April 15 may seem like a long way off, but with a little planning before the end of the year, you could take advantage of tax breaks to help you lower your tax bill.
Several tax provisions are scheduled to expire at the end of this year. Many of these tax breaks have been extended in the past, so it's possible Congress could extend them again over the next few months. "It could be in very late December, at which point it's too late to do much tax planning, or January when you really can't do anything," cautions Richard Baum, a partner at accounting firm Anchin, Block & Anchin LLP. The government shutdown could also delay the start of tax-filing season a few weeks as well.
Here's a look at eight tax breaks to consider now before they disappear.
1. Teachers' classroom expense deduction. Eligible educators who work in a school providing primary or secondary instruction can deduct up to $250 worth of unreimbursed classroom expenses. This is an above-the-line deduction, which means teachers can take this deduction before they get to adjusted gross income and regardless of whether they itemize other deductions or take the standard deduction, according to David McKelvey, a tax and business consulting partner at Friedman LLP.
2. Exclusion of cancellation of indebtedness on principal residence. The U.S. tax code treats forgiven debts as taxable income. However, if your principle residence is foreclosed or sold in a short sale before the end of the year, this provision allows you to exclude up to $2 million of forgiven debt from your taxable income. "I'm hopeful that [this provision] gets extended because there's still a lot of foreclosures in the pipeline," says Keith Spritz, managing director of accounting firm CBIZ MHM LLC. "If you're in that position, at least it provides an easy benefit for you to take advantage of." If your home is on the verge of a foreclosure or short sale, you may want to nudge along the process before the end of the year to ensure you're eligible for this tax break.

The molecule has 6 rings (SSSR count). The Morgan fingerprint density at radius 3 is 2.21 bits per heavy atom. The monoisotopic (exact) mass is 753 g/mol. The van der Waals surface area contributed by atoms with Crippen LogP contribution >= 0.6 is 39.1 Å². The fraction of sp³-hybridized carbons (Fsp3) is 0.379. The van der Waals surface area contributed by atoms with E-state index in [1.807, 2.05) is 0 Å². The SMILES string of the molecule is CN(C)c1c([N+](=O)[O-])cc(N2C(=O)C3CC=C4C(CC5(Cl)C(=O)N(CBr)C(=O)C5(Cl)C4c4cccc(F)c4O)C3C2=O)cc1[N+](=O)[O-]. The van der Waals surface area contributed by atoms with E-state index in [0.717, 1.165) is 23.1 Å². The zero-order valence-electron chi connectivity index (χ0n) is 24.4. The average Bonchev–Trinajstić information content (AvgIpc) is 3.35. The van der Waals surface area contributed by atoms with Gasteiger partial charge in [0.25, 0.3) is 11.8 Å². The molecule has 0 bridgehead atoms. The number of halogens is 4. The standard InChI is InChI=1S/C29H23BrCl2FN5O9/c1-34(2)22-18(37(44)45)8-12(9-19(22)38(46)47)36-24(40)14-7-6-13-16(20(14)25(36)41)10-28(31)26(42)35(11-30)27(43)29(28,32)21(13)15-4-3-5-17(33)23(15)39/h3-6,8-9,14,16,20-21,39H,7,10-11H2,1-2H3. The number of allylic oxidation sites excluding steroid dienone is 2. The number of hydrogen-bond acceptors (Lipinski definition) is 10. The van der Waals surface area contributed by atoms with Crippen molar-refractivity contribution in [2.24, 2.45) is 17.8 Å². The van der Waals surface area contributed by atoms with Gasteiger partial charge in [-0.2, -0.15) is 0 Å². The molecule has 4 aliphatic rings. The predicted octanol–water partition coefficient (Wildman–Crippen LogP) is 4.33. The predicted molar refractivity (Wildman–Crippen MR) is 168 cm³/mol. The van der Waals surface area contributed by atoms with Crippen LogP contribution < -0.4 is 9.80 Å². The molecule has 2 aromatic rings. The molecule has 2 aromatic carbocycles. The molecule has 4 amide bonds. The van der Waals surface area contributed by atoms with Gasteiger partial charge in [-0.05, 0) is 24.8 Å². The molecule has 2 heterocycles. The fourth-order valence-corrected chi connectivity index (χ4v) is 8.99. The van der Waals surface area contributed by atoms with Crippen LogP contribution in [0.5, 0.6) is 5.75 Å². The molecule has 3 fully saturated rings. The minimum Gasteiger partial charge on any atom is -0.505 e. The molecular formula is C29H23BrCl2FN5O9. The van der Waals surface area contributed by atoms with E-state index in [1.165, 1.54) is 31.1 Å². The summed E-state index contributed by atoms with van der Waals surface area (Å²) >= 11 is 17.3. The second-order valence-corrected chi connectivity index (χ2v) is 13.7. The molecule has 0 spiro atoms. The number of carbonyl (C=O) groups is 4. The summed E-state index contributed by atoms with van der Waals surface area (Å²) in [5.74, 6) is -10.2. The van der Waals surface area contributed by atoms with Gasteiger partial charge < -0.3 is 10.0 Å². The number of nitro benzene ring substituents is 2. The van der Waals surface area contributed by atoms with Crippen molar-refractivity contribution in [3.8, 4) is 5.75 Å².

3. Transit benefits. In 2013, employees can spend up to $245 pretax per month on transit benefits such as rail passes, which is on par with the $245 pretax they can spend on parking. That parity is scheduled to sunset at the end of this year so that the benefit for public transportation would drop to $130 per month pretax, while higher parking benefits will remain.
4. Mortgage insurance premiums. Homeowners who have less than 20 percent equity typically pay for private mortgage insurance (also known as PMI). Those premiums were deductible in 2012 and 2013, but that provision is scheduled to expire at the end of the year. "That's an item that hurts less wealthy homeowners," McKelvey says. However, homeowners who itemize their deductions can still deduct mortgage interest.
5. IRA distributions to charity. People older than age 70½ are required to take minimum distributions from their individual retirement accounts, so this provision allows them to contribute that money to charity without counting those distributions as income. The provision can keep income low enough for an individual to qualify for other tax breaks that may have phase-out limits.
6. State and local sales tax. If you pay state or local income tax, you can deduct that amount from your federal taxes if you itemize. But if you live in a state like Florida or Texas that doesn't have income tax, you can't take advantage of that deduction. This provision allows you to deduct state sales tax if your state doesn't have an income tax or if the amount you paid in sales tax was higher than income tax. "You can use the IRS estimate based on your income and the state you live in to calculate what would be a normal sales tax deduction, and then you can add to that certain big-ticket items like a boat," says Mark Luscombe, principal analyst for the tax and accounting group at CCH. "In a given year, even if you have an income tax, you might want to check both if you've made some major purchases."